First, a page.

I am so pleased (and humbled!) to be starting a new job with the Washington Examiner next week. I’ll be a staff writer in their Opinion section, which has been one of my favorite places to get the news since I moved here.
The funny thing is, it’s not the job I applied for.
I had compiled a decent but not especially exciting list of jobs to apply for, when a friend told me the Examiner had an opening for a crime reporter. Not exactly my cup of tea, in case you were wondering, but I love the Examiner and thought it would be a good chance to get in the door there.
A few days after I sent in my application, I got a call from their opinion editor. He asked if I would be interested in interviewing to work for his section instead. So much for getting in the door!
When I sat down for my interview, one of the first things they said to me was, “You don’t look much like a crime reporter!”
No indeed. I don’t think writing up police reports and responding to fires in Santa Barbara would have prepared me for Washington, D.C. crime. Thank goodness they decided not to give me the job I asked for.
During my interview, one of the editors asked me what I like to write about. I hesitated, wondering if I should be completely honest: every time I pitched a pension-related story, my previous editor would respond: “Zzz.” (He would be the first to tell you this.) Labor union stories didn’t always fare much better. Still, I took the plunge.
“Pension reform and labor unions,” I said, trying not to wince.
Sometimes God’s hand is visible in the humorous details. My awkward admission was met with cries of approval. “Those are two of the issues we like to write about!” they assured me.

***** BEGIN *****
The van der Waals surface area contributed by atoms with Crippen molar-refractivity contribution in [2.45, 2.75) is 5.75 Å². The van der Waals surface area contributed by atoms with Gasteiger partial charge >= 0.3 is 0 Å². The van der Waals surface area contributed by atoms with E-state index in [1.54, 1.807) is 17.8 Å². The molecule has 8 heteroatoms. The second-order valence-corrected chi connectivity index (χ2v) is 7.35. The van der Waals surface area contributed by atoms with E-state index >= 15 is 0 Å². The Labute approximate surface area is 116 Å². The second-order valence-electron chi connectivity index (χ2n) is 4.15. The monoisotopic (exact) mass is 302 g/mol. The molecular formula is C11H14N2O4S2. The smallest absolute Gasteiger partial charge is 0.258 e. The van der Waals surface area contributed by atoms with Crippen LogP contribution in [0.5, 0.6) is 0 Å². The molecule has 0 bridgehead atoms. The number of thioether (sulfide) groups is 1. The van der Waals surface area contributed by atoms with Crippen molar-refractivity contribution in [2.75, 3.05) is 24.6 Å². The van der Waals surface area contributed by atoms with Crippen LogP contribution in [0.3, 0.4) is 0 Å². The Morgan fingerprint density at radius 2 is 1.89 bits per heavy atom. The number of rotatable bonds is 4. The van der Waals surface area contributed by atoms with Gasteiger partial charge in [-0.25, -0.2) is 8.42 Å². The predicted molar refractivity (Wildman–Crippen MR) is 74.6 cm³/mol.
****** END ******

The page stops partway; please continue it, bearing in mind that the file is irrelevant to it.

I left the interview feeling very good about it, but could still hardly believe it when they called with an offer. How can it be that, three years out of college and three weeks after being laid off, I could be accepting the very job I would have picked for myself? I think sometimes God likes to give us things we hardly dare to ask for, just to remind us that all our skills and all our opportunities come from him.
I’ll be working downtown, five blocks from Bryant and right across from Pret a Manger, whose yogurt cups are a special addiction of mine. Their website is a little like an interactive Portlandia sketch: click on the yogurt menu, and they tell you about their cows. “A wonderful snack from some wonderful cows,” they say. “We know because they’re local; they live on the Hudson Valley’s Ronnybrook Farm.” So help me, I am pretty sure my paychecks will slowly but surely be eaten in Pret Yoga Bunny yogurt pots.
I am looking forward to writing every day again. I don’t know exactly what the job will look like, but I’m excited for it!
Now, if only I could be as glamorous as Rosalind Russel while getting my scoops.